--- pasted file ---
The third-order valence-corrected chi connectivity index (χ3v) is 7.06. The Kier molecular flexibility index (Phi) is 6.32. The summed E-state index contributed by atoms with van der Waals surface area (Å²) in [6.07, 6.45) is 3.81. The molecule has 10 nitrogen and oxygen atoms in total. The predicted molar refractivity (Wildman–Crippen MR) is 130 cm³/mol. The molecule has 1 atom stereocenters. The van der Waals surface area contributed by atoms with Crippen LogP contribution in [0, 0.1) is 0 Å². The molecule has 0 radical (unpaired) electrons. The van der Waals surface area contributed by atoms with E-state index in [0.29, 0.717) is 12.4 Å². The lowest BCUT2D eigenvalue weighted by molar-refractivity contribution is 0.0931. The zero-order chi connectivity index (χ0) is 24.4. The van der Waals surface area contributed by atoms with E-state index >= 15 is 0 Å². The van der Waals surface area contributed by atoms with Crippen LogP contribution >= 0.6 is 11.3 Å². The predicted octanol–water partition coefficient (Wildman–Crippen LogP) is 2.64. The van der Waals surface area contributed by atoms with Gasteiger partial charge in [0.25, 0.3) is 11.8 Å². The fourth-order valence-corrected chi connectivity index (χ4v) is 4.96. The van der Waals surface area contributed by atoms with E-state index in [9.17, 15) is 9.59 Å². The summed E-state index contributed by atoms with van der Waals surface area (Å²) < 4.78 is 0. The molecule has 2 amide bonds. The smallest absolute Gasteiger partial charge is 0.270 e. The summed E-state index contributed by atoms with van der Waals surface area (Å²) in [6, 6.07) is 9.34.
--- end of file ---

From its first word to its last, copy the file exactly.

The third-order valence-corrected chi connectivity index (χ3v) is 7.06. The Kier molecular flexibility index (Phi) is 6.32. The summed E-state index contributed by atoms with van der Waals surface area (Å²) in [6.07, 6.45) is 3.81. The molecule has 10 nitrogen and oxygen atoms in total. The predicted molar refractivity (Wildman–Crippen MR) is 130 cm³/mol. The molecule has 1 atom stereocenters. The van der Waals surface area contributed by atoms with Crippen LogP contribution in [0, 0.1) is 0 Å². The molecule has 0 radical (unpaired) electrons. The van der Waals surface area contributed by atoms with E-state index in [0.29, 0.717) is 12.4 Å². The lowest BCUT2D eigenvalue weighted by molar-refractivity contribution is 0.0931. The zero-order chi connectivity index (χ0) is 24.4. The van der Waals surface area contributed by atoms with E-state index >= 15 is 0 Å². The van der Waals surface area contributed by atoms with Crippen LogP contribution >= 0.6 is 11.3 Å². The predicted octanol–water partition coefficient (Wildman–Crippen LogP) is 2.64. The van der Waals surface area contributed by atoms with Gasteiger partial charge in [0.25, 0.3) is 11.8 Å². The fourth-order valence-corrected chi connectivity index (χ4v) is 4.96. The van der Waals surface area contributed by atoms with E-state index in [9.17, 15) is 9.59 Å². The summed E-state index contributed by atoms with van der Waals surface area (Å²) < 4.78 is 0. The molecule has 2 amide bonds. The smallest absolute Gasteiger partial charge is 0.270 e. The summed E-state index contributed by atoms with van der Waals surface area (Å²) in [6, 6.07) is 9.34.